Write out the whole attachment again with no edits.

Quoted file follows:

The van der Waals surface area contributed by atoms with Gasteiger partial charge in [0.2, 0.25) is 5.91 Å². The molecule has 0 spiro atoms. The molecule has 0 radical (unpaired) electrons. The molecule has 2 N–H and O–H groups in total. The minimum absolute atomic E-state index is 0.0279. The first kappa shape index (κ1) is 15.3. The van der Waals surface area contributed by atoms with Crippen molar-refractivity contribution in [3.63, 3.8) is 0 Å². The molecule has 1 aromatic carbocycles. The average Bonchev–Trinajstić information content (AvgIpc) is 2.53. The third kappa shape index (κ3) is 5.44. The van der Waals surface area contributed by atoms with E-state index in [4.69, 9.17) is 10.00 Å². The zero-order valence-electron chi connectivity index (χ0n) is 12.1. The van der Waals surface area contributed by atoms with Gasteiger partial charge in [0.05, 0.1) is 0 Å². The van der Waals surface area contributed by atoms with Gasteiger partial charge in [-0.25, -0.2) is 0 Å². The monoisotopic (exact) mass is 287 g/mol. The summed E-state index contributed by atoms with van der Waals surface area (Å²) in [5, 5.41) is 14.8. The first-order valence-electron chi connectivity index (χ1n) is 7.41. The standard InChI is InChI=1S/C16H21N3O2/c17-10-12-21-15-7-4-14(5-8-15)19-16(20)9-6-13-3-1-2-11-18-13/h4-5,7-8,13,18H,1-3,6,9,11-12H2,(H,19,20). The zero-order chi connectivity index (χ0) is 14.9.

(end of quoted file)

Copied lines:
The van der Waals surface area contributed by atoms with Gasteiger partial charge in [0.2, 0.25) is 5.91 Å². The molecule has 0 spiro atoms. The molecule has 0 radical (unpaired) electrons. The molecule has 2 N–H and O–H groups in total. The minimum absolute atomic E-state index is 0.0279. The first kappa shape index (κ1) is 15.3. The van der Waals surface area contributed by atoms with Crippen molar-refractivity contribution in [3.63, 3.8) is 0 Å². The molecule has 1 aromatic carbocycles. The average Bonchev–Trinajstić information content (AvgIpc) is 2.53. The third kappa shape index (κ3) is 5.44. The van der Waals surface area contributed by atoms with E-state index in [4.69, 9.17) is 10.00 Å². The zero-order valence-electron chi connectivity index (χ0n) is 12.1. The van der Waals surface area contributed by atoms with Gasteiger partial charge in [0.05, 0.1) is 0 Å². The van der Waals surface area contributed by atoms with Gasteiger partial charge in [-0.25, -0.2) is 0 Å². The monoisotopic (exact) mass is 287 g/mol. The summed E-state index contributed by atoms with van der Waals surface area (Å²) in [5, 5.41) is 14.8. The first-order valence-electron chi connectivity index (χ1n) is 7.41. The standard InChI is InChI=1S/C16H21N3O2/c17-10-12-21-15-7-4-14(5-8-15)19-16(20)9-6-13-3-1-2-11-18-13/h4-5,7-8,13,18H,1-3,6,9,11-12H2,(H,19,20). The zero-order chi connectivity index (χ0) is 14.9.